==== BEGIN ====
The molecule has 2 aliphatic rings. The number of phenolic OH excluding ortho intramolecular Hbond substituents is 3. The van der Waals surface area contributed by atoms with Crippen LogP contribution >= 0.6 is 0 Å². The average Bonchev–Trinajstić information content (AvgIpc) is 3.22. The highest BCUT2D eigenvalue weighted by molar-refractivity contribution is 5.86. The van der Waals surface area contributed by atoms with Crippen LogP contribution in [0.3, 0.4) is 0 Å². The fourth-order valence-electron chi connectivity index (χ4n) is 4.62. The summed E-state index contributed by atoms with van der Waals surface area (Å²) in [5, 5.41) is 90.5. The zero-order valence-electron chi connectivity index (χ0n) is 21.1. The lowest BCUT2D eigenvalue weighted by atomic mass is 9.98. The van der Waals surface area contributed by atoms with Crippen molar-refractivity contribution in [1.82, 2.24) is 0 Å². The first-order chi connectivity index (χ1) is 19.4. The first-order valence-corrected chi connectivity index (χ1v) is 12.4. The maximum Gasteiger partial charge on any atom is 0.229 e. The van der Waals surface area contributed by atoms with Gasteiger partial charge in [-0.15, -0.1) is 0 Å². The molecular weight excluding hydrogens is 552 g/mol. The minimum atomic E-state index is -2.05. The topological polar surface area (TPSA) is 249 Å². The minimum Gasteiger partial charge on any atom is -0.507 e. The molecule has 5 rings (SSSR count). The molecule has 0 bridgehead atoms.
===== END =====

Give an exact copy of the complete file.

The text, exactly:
The molecule has 2 aliphatic rings. The number of phenolic OH excluding ortho intramolecular Hbond substituents is 3. The van der Waals surface area contributed by atoms with Crippen LogP contribution >= 0.6 is 0 Å². The average Bonchev–Trinajstić information content (AvgIpc) is 3.22. The highest BCUT2D eigenvalue weighted by molar-refractivity contribution is 5.86. The van der Waals surface area contributed by atoms with Crippen LogP contribution in [0.3, 0.4) is 0 Å². The fourth-order valence-electron chi connectivity index (χ4n) is 4.62. The summed E-state index contributed by atoms with van der Waals surface area (Å²) in [5, 5.41) is 90.5. The zero-order valence-electron chi connectivity index (χ0n) is 21.1. The lowest BCUT2D eigenvalue weighted by atomic mass is 9.98. The van der Waals surface area contributed by atoms with Crippen molar-refractivity contribution in [1.82, 2.24) is 0 Å². The first-order chi connectivity index (χ1) is 19.4. The first-order valence-corrected chi connectivity index (χ1v) is 12.4. The maximum Gasteiger partial charge on any atom is 0.229 e. The van der Waals surface area contributed by atoms with Gasteiger partial charge in [-0.15, -0.1) is 0 Å². The molecular weight excluding hydrogens is 552 g/mol. The minimum atomic E-state index is -2.05. The topological polar surface area (TPSA) is 249 Å². The minimum Gasteiger partial charge on any atom is -0.507 e. The molecule has 5 rings (SSSR count). The molecule has 0 bridgehead atoms.